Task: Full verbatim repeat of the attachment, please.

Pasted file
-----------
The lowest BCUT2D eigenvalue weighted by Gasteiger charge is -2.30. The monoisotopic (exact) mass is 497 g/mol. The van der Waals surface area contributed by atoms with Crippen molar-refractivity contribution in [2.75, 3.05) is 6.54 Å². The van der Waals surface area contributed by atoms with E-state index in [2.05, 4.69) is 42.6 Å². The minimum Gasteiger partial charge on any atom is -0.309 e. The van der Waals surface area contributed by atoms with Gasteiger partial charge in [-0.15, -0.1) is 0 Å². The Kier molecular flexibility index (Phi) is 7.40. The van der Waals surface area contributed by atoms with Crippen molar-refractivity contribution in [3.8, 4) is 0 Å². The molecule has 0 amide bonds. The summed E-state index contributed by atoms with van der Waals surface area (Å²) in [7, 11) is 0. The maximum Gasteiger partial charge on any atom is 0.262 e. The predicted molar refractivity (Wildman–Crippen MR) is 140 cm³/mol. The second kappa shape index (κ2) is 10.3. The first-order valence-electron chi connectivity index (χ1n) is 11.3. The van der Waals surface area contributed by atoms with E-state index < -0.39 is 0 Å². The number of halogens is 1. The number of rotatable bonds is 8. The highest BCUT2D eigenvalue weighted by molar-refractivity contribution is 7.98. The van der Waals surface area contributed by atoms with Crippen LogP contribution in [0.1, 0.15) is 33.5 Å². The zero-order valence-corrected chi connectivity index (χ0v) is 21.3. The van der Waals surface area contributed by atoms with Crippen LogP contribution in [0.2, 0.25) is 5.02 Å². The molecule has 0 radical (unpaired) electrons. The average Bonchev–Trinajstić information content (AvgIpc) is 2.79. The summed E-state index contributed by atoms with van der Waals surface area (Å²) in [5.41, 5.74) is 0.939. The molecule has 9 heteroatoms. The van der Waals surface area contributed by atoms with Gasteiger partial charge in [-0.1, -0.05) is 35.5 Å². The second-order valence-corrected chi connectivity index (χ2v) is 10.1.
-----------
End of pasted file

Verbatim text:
The lowest BCUT2D eigenvalue weighted by Gasteiger charge is -2.30. The monoisotopic (exact) mass is 497 g/mol. The van der Waals surface area contributed by atoms with Crippen molar-refractivity contribution in [2.75, 3.05) is 6.54 Å². The van der Waals surface area contributed by atoms with E-state index in [2.05, 4.69) is 42.6 Å². The minimum Gasteiger partial charge on any atom is -0.309 e. The van der Waals surface area contributed by atoms with Gasteiger partial charge in [-0.15, -0.1) is 0 Å². The Kier molecular flexibility index (Phi) is 7.40. The van der Waals surface area contributed by atoms with Crippen molar-refractivity contribution in [3.8, 4) is 0 Å². The molecule has 0 amide bonds. The summed E-state index contributed by atoms with van der Waals surface area (Å²) in [7, 11) is 0. The maximum Gasteiger partial charge on any atom is 0.262 e. The predicted molar refractivity (Wildman–Crippen MR) is 140 cm³/mol. The second kappa shape index (κ2) is 10.3. The first-order valence-electron chi connectivity index (χ1n) is 11.3. The van der Waals surface area contributed by atoms with E-state index < -0.39 is 0 Å². The number of halogens is 1. The number of rotatable bonds is 8. The highest BCUT2D eigenvalue weighted by molar-refractivity contribution is 7.98. The van der Waals surface area contributed by atoms with Crippen LogP contribution in [0.1, 0.15) is 33.5 Å². The zero-order valence-corrected chi connectivity index (χ0v) is 21.3. The van der Waals surface area contributed by atoms with Crippen LogP contribution in [0.2, 0.25) is 5.02 Å². The molecule has 0 radical (unpaired) electrons. The average Bonchev–Trinajstić information content (AvgIpc) is 2.79. The summed E-state index contributed by atoms with van der Waals surface area (Å²) in [5.41, 5.74) is 0.939. The molecule has 9 heteroatoms. The van der Waals surface area contributed by atoms with Gasteiger partial charge in [-0.1, -0.05) is 35.5 Å². The second-order valence-corrected chi connectivity index (χ2v) is 10.1.